You can specify as many as three conditions by clicking the Add button in the Conditional Formatting dialog box (refer to picture 2). For example, you might enter the following three conditions (and specify different Formatting for each):

    Cell value is less than 0
    Cell value is equal to 0
    Cell value is greater than 0

    In this case, The sign of the value (negative, 0, or positive) determines the applied Formatting.

    If none of the specified conditions is TRUE, the cells keep their existing formats. If you specify multiple conditions and more than one condition is TRUE for a particular cell, excel applies only for the Formatting for the first TRUE condition. For example, you may specify the following two conditions:

    Cell value is between 1 and 12
    Cell value is less than 6

    Entering a value of ‘4’ satisfies both conditions. Therefore, the cell will be formatted using the format specified for the 1st condition.

    b) Things we need to take care while pasting

    We need to be very careful; while pasting copied data as it’s very easy to wipe out the Conditional Formatting in a cell or range.

    c) Copy cells which contain Conditional Formatting

    Conditional Formatting information is stored with a cell much like standard Formatting information is stored in a cell. This means when you copy a cell that contains Conditional Formatting, the Conditional Formatting is also copied.

    Inserting rows or columns within a range that contains Conditional Formatting causes the new cells to have the same Conditional Formatting.

    d) Deleting Conditional Formatting

    To remove only Conditional Formatting (and leave other Formatting intact), you need to use the Conditional Formatting dialog box.

    Select the cells; then choose Format->Conditional Formatting. The Conditional Formatting dialog box appears.
    Click the delete button in the Conditional Formatting dialog box. The delete Conditional dialog box appears

    In the delete Conditional Formatting dialog box, specify the conditions that you want to delete. This dialog boxes always display check boxes for three conditions, even if you haven’t defined many.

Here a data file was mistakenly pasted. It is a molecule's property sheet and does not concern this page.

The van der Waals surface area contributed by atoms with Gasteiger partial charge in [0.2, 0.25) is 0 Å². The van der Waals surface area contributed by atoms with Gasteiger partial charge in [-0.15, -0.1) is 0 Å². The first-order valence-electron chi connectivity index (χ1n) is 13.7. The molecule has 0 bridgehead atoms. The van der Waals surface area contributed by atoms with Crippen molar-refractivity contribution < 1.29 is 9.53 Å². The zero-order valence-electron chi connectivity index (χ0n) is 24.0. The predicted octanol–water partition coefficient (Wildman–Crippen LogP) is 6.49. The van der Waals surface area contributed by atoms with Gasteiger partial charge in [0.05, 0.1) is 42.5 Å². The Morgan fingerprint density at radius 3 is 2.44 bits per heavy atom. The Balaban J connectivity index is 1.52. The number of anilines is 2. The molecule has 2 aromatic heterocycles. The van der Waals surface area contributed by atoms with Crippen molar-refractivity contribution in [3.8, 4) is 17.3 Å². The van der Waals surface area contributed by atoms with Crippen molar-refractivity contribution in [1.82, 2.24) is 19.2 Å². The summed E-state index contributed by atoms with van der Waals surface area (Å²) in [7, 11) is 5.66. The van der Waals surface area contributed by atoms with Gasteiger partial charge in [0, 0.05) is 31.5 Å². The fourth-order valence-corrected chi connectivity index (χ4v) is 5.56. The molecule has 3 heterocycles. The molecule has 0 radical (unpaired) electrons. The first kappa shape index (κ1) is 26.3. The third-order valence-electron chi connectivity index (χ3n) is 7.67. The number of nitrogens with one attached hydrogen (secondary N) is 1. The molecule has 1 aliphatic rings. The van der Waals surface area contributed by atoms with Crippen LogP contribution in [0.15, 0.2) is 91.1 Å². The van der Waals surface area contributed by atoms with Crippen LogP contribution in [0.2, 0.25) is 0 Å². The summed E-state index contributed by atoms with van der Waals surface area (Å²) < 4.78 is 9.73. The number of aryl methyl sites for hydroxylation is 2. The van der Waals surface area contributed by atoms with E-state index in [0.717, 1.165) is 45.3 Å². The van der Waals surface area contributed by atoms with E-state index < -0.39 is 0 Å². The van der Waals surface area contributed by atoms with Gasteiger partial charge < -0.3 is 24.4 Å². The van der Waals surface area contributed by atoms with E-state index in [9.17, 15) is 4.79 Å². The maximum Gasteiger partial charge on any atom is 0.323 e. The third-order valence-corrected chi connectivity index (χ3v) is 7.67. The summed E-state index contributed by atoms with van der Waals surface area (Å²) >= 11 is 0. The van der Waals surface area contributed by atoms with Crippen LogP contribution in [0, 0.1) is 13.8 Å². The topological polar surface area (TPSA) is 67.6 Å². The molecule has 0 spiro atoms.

Click OK to dismiss the delete Conditional Format dialog box, and then click on OK again to close the Conditional Formatting Dialog Box.

    e) Locating cell that contain Conditional Formatting

    You cannot tell, just by looking at a cell, whether it contains Conditional Formatting. You can, however, use Excel’s Go-To Dialog box to select such cells.
    Select Edit->Got To (or press F5) to display the Go-To Dialog Box.




    In the Go-To Dialog Box, Click the special button. The Go-To Special Dialog box appears (As show in picture below)


    Select the Conditional Formats option
    To select all cells on the worksheet containing Conditional Formatting, Select the All option. To select only the cells that contain the same Conditional Formatting as the active cell, select the same option.
    Click OK and Excel selects the cell for you.

    f) Using Reference to other sheets
    If you enter a Conditional Formatting formula that uses one or more references to other sheets, excel responds with an error message. If you need to refer to a cell on a different sheet, you must create a reference so that cell on the same sheet contains the Conditional Formatting. For example, if you Conditional Formatting formula needs to refer to cell A1 on sheet 3, you can insert the following formulas into a cell on the active sheet.
    =Sheet3!A1

    Then use a reference to that cell in you Conditional Formatting formula.

    Some Conditional Formatting Formula Examples

    a) Identifying non numeric data
    =ISTEXT(A1)
    b) Identifying dates in particular month
    =MONTH(A1)=6
    c) Identifying today’s date
    =A1=TODAY()
    d) Identifying maximum value in a range
    =A1=MAX=($A$1:$A$30)
    Last edited by RobDog888; Feb 27th, 2007 at 12:03 AM.
    A good exercise for the Heart is to bend down and help another up...
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  2. #2

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    Example 1 Using (Cell Value Is)

    Example 1 Using (Cell Value Is)

    Condition: Checking if the cell is blank.

    Simply follow instructions in the picture.


    Last edited by Siddharth Rout; Feb 18th, 2007 at 04:46 AM.
    A good exercise for the Heart is to bend down and help another up...
    Please Mark your Thread "Resolved", if the query is solved

    Microsoft MVP: 2011 - 2015 IMP Links : Acceptable Use Policy, FAQ
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    OMEN by HP - 15-ce073tx with Win10+Office 2013. || Mac Book Pro (10.6.8) with Office 2011

  3. #3

    Thread Starter
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    Example 2 Using (Formula Is)

    Example 2 Using (Formula Is)

    Condition: Checking if the value entered in the cell is 'Text'

    Simply Follow Instructions in the Picture

    A good exercise for the Heart is to bend down and help another up...
    Please Mark your Thread "Resolved", if the query is solved

    Microsoft MVP: 2011 - 2015 IMP Links : Acceptable Use Policy, FAQ
    MyGear:
    OMEN by HP - 15-ce073tx with Win10+Office 2013. || Mac Book Pro (10.6.8) with Office 2011